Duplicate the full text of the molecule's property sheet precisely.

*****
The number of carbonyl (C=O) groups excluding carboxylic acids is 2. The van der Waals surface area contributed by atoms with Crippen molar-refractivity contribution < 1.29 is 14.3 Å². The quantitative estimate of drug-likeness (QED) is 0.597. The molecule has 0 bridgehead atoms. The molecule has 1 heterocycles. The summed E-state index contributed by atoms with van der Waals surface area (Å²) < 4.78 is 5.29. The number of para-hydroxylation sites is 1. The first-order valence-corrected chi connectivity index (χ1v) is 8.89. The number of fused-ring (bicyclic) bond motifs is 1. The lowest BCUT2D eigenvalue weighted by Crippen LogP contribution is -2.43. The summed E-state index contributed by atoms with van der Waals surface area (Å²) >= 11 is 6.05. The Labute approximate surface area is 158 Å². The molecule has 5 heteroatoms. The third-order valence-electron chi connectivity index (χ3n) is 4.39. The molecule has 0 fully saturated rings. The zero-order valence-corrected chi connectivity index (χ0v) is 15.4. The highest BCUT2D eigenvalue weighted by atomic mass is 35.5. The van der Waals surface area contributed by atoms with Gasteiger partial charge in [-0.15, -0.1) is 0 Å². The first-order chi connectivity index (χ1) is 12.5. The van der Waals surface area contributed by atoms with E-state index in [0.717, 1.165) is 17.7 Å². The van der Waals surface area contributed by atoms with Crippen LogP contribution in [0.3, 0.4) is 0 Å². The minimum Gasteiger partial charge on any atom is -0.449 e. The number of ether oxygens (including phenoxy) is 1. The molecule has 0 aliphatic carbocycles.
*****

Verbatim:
The number of carbonyl (C=O) groups excluding carboxylic acids is 2. The van der Waals surface area contributed by atoms with Crippen molar-refractivity contribution < 1.29 is 14.3 Å². The quantitative estimate of drug-likeness (QED) is 0.597. The molecule has 0 bridgehead atoms. The molecule has 1 heterocycles. The summed E-state index contributed by atoms with van der Waals surface area (Å²) < 4.78 is 5.29. The number of para-hydroxylation sites is 1. The first-order valence-corrected chi connectivity index (χ1v) is 8.89. The number of fused-ring (bicyclic) bond motifs is 1. The lowest BCUT2D eigenvalue weighted by Crippen LogP contribution is -2.43. The summed E-state index contributed by atoms with van der Waals surface area (Å²) >= 11 is 6.05. The Labute approximate surface area is 158 Å². The molecule has 5 heteroatoms. The third-order valence-electron chi connectivity index (χ3n) is 4.39. The molecule has 0 fully saturated rings. The zero-order valence-corrected chi connectivity index (χ0v) is 15.4. The highest BCUT2D eigenvalue weighted by atomic mass is 35.5. The van der Waals surface area contributed by atoms with Gasteiger partial charge in [-0.15, -0.1) is 0 Å². The first-order chi connectivity index (χ1) is 12.5. The van der Waals surface area contributed by atoms with E-state index in [0.717, 1.165) is 17.7 Å². The van der Waals surface area contributed by atoms with Crippen LogP contribution in [0.3, 0.4) is 0 Å². The minimum Gasteiger partial charge on any atom is -0.449 e. The number of ether oxygens (including phenoxy) is 1. The molecule has 0 aliphatic carbocycles.